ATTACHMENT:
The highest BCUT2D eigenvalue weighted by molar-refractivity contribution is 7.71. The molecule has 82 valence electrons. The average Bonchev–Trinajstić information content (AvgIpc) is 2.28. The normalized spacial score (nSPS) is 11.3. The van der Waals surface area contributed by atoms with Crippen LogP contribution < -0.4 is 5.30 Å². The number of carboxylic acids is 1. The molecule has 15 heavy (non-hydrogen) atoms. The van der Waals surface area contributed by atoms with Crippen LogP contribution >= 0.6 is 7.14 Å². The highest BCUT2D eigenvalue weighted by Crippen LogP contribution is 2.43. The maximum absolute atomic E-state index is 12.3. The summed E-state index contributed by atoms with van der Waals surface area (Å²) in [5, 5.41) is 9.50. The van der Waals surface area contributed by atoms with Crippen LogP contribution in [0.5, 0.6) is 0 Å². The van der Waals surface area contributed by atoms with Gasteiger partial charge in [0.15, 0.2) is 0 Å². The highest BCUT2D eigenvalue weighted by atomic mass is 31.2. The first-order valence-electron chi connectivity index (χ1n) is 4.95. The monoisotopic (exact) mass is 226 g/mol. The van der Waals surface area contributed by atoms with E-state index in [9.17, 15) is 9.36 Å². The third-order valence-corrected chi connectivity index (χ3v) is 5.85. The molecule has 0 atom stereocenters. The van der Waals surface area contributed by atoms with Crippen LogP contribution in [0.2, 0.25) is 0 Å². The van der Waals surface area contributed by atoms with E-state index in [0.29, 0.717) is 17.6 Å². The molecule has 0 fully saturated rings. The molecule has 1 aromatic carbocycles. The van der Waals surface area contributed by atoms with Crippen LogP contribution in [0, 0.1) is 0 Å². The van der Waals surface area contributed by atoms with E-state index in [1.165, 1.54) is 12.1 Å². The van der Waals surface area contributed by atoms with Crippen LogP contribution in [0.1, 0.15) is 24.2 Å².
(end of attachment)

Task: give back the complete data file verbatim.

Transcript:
The highest BCUT2D eigenvalue weighted by molar-refractivity contribution is 7.71. The molecule has 82 valence electrons. The average Bonchev–Trinajstić information content (AvgIpc) is 2.28. The normalized spacial score (nSPS) is 11.3. The van der Waals surface area contributed by atoms with Crippen LogP contribution < -0.4 is 5.30 Å². The number of carboxylic acids is 1. The molecule has 15 heavy (non-hydrogen) atoms. The van der Waals surface area contributed by atoms with Crippen LogP contribution >= 0.6 is 7.14 Å². The highest BCUT2D eigenvalue weighted by Crippen LogP contribution is 2.43. The maximum absolute atomic E-state index is 12.3. The summed E-state index contributed by atoms with van der Waals surface area (Å²) in [5, 5.41) is 9.50. The van der Waals surface area contributed by atoms with Crippen LogP contribution in [0.5, 0.6) is 0 Å². The van der Waals surface area contributed by atoms with Gasteiger partial charge in [0.15, 0.2) is 0 Å². The highest BCUT2D eigenvalue weighted by atomic mass is 31.2. The first-order valence-electron chi connectivity index (χ1n) is 4.95. The monoisotopic (exact) mass is 226 g/mol. The van der Waals surface area contributed by atoms with E-state index in [9.17, 15) is 9.36 Å². The third-order valence-corrected chi connectivity index (χ3v) is 5.85. The molecule has 0 atom stereocenters. The van der Waals surface area contributed by atoms with Crippen LogP contribution in [0.2, 0.25) is 0 Å². The van der Waals surface area contributed by atoms with E-state index in [0.29, 0.717) is 17.6 Å². The molecule has 0 fully saturated rings. The molecule has 1 aromatic carbocycles. The van der Waals surface area contributed by atoms with Crippen LogP contribution in [0, 0.1) is 0 Å². The van der Waals surface area contributed by atoms with E-state index in [1.165, 1.54) is 12.1 Å². The van der Waals surface area contributed by atoms with Crippen LogP contribution in [0.1, 0.15) is 24.2 Å².